Methods and Analysis of Wildlife and Fish Stocks 4311

Course Objectives

The course will provide field and laboratory experience in the planning, execution, drafting, collaborative writing and presentation of scientific field investigations of wild life and fish stocks, based on various scientific methods.

Course Description

The students will participate in fieldwork on two field biology research projects. The investigations will involve common issues related to fishing methods, video surveillance, analysis and management of wildlife and fish stocks. Typical problems will be estimation of fish stock size, competition between species, the influence of grazing on forest structure and species composition, dietary and habitat options, chemical communication, etc. Finally, students will write a report - alone or together with another student- based on one of the two projects with references to relevant scientific literature in the discussion of the results. Student reports will receive a mid-term evaluation by teachers, and will be presented in plenum to class members for their evaluation. Finally, the report will be presented in plenum for both teachers and class members, and submitted for evaluation.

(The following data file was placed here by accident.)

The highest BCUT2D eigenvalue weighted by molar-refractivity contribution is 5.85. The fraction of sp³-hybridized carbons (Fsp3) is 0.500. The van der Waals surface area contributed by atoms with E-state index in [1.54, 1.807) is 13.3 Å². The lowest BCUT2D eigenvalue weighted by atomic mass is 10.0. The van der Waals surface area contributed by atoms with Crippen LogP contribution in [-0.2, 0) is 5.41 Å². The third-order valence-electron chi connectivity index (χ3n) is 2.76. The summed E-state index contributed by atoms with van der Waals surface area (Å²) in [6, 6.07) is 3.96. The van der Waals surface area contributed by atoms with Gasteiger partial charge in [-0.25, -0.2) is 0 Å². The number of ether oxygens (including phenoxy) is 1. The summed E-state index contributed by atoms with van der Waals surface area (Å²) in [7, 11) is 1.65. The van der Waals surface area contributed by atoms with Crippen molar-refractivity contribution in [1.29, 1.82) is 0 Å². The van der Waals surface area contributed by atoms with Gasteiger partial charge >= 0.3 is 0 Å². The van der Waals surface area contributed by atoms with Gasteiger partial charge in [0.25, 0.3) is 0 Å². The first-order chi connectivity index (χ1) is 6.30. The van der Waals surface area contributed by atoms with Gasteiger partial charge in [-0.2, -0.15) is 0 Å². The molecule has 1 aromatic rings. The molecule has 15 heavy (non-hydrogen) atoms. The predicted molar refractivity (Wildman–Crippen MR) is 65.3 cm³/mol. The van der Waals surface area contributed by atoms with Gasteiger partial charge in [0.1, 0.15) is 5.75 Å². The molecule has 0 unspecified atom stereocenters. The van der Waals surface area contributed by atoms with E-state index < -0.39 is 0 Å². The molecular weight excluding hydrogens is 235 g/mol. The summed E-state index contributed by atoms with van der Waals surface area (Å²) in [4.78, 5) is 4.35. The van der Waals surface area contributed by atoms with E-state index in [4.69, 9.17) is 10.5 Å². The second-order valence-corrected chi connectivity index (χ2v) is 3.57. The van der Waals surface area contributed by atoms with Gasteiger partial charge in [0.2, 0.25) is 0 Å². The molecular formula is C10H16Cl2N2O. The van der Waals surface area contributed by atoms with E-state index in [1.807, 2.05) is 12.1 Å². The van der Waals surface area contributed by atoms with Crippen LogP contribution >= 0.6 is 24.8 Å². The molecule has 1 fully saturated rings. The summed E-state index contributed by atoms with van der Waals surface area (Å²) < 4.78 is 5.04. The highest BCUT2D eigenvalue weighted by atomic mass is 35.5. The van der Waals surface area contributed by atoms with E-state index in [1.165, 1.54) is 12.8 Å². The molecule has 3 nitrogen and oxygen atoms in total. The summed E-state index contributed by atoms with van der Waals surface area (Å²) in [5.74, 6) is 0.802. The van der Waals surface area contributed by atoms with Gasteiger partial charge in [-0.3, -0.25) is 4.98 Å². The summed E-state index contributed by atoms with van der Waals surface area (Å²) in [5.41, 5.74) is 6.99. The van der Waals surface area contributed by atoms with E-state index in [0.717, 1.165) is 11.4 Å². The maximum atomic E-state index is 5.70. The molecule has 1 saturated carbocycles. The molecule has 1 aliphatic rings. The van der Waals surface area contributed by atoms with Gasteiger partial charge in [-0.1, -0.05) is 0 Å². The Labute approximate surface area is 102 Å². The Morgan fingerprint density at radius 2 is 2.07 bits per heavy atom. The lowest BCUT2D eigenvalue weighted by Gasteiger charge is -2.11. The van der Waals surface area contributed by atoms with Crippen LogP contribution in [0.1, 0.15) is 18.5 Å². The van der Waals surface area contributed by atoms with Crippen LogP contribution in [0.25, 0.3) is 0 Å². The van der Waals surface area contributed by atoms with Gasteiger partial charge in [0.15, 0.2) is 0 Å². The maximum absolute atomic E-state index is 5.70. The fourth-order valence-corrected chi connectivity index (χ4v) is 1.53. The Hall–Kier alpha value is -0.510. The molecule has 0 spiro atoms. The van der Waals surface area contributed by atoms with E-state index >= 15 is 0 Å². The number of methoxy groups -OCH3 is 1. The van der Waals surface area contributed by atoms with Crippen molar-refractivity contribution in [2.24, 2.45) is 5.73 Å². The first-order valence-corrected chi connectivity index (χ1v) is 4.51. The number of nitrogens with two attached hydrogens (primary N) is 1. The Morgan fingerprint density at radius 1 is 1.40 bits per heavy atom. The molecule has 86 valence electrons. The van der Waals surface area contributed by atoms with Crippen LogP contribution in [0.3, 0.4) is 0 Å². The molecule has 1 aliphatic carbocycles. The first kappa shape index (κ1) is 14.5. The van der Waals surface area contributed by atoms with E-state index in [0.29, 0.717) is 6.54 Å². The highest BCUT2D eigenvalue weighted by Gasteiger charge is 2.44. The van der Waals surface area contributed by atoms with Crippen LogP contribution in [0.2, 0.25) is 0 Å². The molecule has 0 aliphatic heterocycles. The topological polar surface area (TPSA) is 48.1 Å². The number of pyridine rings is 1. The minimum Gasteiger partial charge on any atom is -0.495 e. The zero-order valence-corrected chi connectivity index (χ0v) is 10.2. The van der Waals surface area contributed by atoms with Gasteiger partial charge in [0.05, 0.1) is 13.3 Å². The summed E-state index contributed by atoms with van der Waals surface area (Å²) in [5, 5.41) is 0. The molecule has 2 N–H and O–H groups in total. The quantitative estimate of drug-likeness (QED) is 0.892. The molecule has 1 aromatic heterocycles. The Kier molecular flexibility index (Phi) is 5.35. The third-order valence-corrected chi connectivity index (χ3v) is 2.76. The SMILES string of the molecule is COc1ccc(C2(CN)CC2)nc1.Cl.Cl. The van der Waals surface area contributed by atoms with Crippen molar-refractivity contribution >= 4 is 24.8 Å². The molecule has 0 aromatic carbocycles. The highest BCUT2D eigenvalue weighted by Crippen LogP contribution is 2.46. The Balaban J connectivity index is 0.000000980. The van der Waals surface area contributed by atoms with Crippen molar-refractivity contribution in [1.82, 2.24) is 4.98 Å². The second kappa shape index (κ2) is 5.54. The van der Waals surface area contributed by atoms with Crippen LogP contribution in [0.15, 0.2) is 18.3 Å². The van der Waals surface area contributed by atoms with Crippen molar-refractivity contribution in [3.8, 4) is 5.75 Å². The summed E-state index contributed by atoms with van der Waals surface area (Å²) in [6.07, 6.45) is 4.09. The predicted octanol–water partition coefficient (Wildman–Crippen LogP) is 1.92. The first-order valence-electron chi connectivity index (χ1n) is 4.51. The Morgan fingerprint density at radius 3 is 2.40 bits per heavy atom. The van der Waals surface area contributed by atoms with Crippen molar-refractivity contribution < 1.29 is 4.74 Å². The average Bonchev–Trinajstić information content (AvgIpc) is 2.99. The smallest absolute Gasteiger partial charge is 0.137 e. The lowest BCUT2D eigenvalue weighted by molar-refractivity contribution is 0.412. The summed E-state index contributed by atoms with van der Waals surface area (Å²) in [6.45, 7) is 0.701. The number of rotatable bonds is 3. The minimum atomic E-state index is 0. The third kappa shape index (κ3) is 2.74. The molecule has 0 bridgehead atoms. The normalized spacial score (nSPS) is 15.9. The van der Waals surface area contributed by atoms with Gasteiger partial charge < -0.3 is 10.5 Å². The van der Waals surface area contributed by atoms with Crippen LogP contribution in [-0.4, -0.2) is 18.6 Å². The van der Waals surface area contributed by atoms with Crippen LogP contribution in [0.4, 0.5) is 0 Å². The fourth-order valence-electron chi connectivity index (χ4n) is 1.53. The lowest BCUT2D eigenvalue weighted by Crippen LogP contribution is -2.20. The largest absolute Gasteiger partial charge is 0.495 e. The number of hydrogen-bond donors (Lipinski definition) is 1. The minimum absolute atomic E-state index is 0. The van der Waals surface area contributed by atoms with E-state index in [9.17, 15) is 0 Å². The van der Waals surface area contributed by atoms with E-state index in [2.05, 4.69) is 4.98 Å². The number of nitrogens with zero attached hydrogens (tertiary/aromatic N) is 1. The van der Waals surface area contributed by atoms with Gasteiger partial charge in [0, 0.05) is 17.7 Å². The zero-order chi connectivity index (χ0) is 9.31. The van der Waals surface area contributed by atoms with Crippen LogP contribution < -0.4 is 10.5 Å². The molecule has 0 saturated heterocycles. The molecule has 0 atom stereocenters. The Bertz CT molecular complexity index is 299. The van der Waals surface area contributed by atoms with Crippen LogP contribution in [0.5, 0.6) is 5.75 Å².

Learning Methods

Obligatory: 12 hours lectures (4 hours will be taught by recognized researcher from Norway); a 2-day field course (beaver and fish), 2 seminars (oral presentations and discussions) and guidance (10 hours) in data collection, analysis, collaborative writing and presentation of the collected field data. Individual fieldwork entails roughly 80 hours.

Assessment Methods

Before submission of the final report, the mid-term evaluation of the report must have been approved by the teacher.

The final grade will be based upon the field biology research project and the oral presentation.

Minor adjustments may occur during the academic year, subject to the decision of the Dean

Publisert av / forfatter Frank Rosell <>, last modified Anette Norheim Fredly - 29/02/2008